Wednesday, March 27, 2013

All Things Are Yours!

Let's see, today is Wednesday, (a day named after the Norse god 'Odin',) March, (a month named after the Roman god of war 'Mars',) 27th. And this Sunday, (a day named after the sun, an object of worship for many ancient pagans,) is Easter. Which is no more a celebration of Ishtar than today is a holy day for Odin or that tomorrow is a holy day for Thor. It is a fallacy to claim that the name itself renders Easter observances pagan. BTW, the Babylonian goddess Ishtar, the Syro-Phoenecian Astarte, the Canaanite goddess Athtart and god Athtar, and the Hebrew Ashtoreth all derive their names from an altogether different root than Easter. Also this is A.D. (Anno Domini, Year of Our LORD) 2013, which declares He owns and governs all things, including what meaning the days hold. Having a service on Easter morning that celebrates the resurrection is not pagan at all, for such paschal services were held all throughout Christian lands since the second century AD at least, and which have nothing at all to do with these pagan traditions.

Friday, March 22, 2013

Another Reason to Learn the Bible’s Overarching Story

It’s a common scenario. Someone objects to the Bible’s teaching on a point of ethics or morality (often homosexuality, promiscuity, or divorce), so he cites a couple of Old Testament commandments and says something like, “Well, the Bible also says not to wear a garment made of wool and linen mixed together (Deuteronomy 22:11) and not to eat pork products or shrimp (Leviticus 11:7-12).” The implication is either that the person upholding biblical standards of sexuality is a hypocrite because he’s wearing a linen/wool blend sport coat and ate a hotdog for lunch, or that the Bible’s commandments are inconsistent and therefore not credible. And it’s not just a hypothetical scenario. A recent New York Times op-ed article argued against a biblical position on homosexuality by suggesting that the Bible shouldn’t be taken literally because it also says to “refrain from planting multiple kinds of seed in one field” and not to charge “interest to the poor.”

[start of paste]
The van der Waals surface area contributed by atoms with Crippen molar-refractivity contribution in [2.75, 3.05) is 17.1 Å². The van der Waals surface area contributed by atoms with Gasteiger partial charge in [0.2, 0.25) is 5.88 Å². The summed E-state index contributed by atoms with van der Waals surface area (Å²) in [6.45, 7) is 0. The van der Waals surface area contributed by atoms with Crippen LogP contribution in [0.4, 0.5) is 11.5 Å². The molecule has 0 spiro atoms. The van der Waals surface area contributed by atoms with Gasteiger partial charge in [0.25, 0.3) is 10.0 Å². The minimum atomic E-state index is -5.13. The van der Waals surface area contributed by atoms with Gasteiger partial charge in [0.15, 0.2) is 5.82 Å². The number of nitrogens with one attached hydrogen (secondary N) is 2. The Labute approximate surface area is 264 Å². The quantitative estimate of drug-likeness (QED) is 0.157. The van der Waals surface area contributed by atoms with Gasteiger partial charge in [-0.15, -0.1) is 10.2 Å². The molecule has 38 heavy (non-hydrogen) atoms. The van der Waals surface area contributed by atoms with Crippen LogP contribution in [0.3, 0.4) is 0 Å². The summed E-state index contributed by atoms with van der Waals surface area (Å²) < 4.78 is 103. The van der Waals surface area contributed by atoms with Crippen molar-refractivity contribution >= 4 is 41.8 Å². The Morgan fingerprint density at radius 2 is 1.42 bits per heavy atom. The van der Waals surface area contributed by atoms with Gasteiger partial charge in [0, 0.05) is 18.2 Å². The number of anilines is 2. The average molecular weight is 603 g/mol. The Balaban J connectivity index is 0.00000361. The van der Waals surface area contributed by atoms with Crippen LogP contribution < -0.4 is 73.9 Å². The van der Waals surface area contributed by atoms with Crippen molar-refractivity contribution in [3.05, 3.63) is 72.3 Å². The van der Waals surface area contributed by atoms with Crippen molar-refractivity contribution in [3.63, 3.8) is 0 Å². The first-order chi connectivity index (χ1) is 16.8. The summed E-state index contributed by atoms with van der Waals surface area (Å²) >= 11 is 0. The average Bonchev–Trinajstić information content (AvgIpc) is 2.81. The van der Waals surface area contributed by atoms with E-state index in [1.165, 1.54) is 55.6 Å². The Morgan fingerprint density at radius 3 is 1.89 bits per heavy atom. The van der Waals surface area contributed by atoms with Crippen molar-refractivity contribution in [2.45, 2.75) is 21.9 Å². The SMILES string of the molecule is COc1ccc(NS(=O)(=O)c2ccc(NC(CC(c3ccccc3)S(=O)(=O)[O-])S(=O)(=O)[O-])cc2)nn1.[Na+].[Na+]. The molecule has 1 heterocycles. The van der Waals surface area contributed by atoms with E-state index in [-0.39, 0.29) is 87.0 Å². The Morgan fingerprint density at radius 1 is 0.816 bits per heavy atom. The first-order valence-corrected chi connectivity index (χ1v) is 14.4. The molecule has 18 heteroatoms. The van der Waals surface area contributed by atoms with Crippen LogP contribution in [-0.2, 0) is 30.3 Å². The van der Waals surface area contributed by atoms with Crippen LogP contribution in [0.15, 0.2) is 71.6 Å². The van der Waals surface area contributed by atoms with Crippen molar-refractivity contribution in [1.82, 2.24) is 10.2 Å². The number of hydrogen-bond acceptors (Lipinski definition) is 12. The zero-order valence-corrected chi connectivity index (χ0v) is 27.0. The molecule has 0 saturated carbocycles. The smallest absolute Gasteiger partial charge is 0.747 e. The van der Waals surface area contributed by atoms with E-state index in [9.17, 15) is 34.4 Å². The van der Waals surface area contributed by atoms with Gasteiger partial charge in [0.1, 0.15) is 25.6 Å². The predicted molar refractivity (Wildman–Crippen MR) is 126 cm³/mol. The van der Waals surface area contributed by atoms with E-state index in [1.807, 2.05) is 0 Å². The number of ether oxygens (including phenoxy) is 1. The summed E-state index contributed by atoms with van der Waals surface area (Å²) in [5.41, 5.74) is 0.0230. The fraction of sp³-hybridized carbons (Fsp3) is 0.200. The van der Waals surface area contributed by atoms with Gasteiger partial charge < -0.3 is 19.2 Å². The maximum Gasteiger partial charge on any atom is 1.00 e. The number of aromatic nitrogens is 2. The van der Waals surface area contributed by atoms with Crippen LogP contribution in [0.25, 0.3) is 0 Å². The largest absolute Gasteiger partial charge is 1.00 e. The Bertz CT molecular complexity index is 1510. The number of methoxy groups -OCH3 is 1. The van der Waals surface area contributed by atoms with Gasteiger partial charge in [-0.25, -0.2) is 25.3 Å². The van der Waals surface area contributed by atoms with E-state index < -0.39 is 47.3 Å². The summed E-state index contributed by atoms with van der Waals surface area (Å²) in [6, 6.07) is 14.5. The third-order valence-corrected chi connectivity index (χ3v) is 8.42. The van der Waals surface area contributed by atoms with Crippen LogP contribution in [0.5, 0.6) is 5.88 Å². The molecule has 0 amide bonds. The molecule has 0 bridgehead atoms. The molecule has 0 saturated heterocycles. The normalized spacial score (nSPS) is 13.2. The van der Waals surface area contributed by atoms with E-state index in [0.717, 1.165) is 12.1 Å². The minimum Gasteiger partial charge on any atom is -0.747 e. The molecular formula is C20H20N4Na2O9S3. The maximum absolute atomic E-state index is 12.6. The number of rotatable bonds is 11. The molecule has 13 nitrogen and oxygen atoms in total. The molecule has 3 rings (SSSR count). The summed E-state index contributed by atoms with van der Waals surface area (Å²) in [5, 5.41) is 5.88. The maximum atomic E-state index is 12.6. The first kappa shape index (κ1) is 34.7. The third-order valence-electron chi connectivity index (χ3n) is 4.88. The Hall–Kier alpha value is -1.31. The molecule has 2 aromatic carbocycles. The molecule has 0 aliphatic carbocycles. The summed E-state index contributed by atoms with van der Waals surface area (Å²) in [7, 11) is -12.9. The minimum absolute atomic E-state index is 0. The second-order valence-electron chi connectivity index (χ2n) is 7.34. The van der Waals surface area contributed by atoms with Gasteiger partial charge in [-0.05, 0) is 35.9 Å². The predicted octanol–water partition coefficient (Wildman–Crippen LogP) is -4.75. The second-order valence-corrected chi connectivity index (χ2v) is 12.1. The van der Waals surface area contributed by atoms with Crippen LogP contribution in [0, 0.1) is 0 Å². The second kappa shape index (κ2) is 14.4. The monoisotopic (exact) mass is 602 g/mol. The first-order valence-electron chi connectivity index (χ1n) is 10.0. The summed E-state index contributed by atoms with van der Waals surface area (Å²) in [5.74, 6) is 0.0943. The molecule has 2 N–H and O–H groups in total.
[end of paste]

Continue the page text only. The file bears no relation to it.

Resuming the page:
Such arguments seem convincing at first. But their problem is a failure to recognize the Bible’s overarching storyline. They assume that Scripture is largely a list of doctrines and rules. Since some of the rules seem outdated or impractical, the critics reason, all of them should be taken with a grain of salt. The problem with such reasoning is that the Bible isn’t merely a list of rules and doctrines. It’s a story about how God relates to the world He created. And with a little study it becomes obvious that God gives slightly different instructions to His people in different parts of the story.

In the Old Testament the Jews were God’s chosen people. He gave certain ritual and judicial laws to set them apart from the pagan, Gentile nations around them. The commands mentioned in the Times op-ed are perfect examples. Leviticus 19:19 told the Israelites not to sow a field with two different kinds of seed. The idea was to set Israelite fields apart from Gentile fields, marking the Jews as God’s set-apart people. Similarly, Deuteronomy 23:19-20 forbade Jews from charging interest on loans to their countrymen, particularly the poor, though they were free to charge interest on loans to foreigners. Again, the command was intended to set Israelites apart from all other nations as God’s chosen people—with whom He had made a covenant and on whom He had set His love. Similar explanations apply to the commandments not to mix wool and linen and to refrain from eating certain types of meat.

After the coming of Christ, however, there was no longer a spiritual divide between Jews and Gentiles. All who placed their faith in Jesus could become God’s people, regardless of their nationality (Ephesians 2:11-22). Accordingly, God abolished the ritual and judicial laws that set Jews apart from non-Jews (Acts 10:9-48; Hebrews 8:13-9:28)—laws like those about sowing seed and charging interest. At the same time, God kept in force moral standards that promote holiness and general well-being, as in the Sermon on the Mount and Paul’s teaching on marriage and sexuality. That’s why Christians are neither hypocritical nor inconsistent when, for example, they insist on keeping sex within monogamous, heterosexual marriage but do not keep Old Testament ceremonial laws.